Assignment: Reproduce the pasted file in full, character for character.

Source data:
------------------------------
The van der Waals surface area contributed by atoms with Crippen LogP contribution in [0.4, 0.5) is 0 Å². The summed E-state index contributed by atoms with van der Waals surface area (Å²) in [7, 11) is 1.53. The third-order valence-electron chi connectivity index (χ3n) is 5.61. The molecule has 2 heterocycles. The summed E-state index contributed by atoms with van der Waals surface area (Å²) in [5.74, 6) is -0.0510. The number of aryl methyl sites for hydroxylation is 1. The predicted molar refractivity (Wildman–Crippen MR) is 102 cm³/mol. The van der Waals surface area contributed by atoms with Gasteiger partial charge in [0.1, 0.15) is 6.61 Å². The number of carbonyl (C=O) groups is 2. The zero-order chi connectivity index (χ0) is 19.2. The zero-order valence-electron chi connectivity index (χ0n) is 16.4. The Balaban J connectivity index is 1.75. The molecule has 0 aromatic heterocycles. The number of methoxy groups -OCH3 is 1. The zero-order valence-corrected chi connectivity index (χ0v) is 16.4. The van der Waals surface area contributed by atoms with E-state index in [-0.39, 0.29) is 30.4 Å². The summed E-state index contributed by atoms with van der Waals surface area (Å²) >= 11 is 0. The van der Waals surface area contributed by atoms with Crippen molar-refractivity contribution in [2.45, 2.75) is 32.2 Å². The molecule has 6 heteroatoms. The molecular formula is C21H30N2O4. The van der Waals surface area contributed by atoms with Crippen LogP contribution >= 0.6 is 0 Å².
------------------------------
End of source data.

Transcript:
The van der Waals surface area contributed by atoms with Crippen LogP contribution in [0.4, 0.5) is 0 Å². The summed E-state index contributed by atoms with van der Waals surface area (Å²) in [7, 11) is 1.53. The third-order valence-electron chi connectivity index (χ3n) is 5.61. The molecule has 2 heterocycles. The summed E-state index contributed by atoms with van der Waals surface area (Å²) in [5.74, 6) is -0.0510. The number of aryl methyl sites for hydroxylation is 1. The predicted molar refractivity (Wildman–Crippen MR) is 102 cm³/mol. The van der Waals surface area contributed by atoms with Gasteiger partial charge in [0.1, 0.15) is 6.61 Å². The number of carbonyl (C=O) groups is 2. The zero-order chi connectivity index (χ0) is 19.2. The zero-order valence-electron chi connectivity index (χ0n) is 16.4. The Balaban J connectivity index is 1.75. The molecule has 0 aromatic heterocycles. The number of methoxy groups -OCH3 is 1. The zero-order valence-corrected chi connectivity index (χ0v) is 16.4. The van der Waals surface area contributed by atoms with E-state index in [-0.39, 0.29) is 30.4 Å². The summed E-state index contributed by atoms with van der Waals surface area (Å²) >= 11 is 0. The van der Waals surface area contributed by atoms with Crippen molar-refractivity contribution in [2.45, 2.75) is 32.2 Å². The molecule has 6 heteroatoms. The molecular formula is C21H30N2O4. The van der Waals surface area contributed by atoms with Crippen LogP contribution >= 0.6 is 0 Å².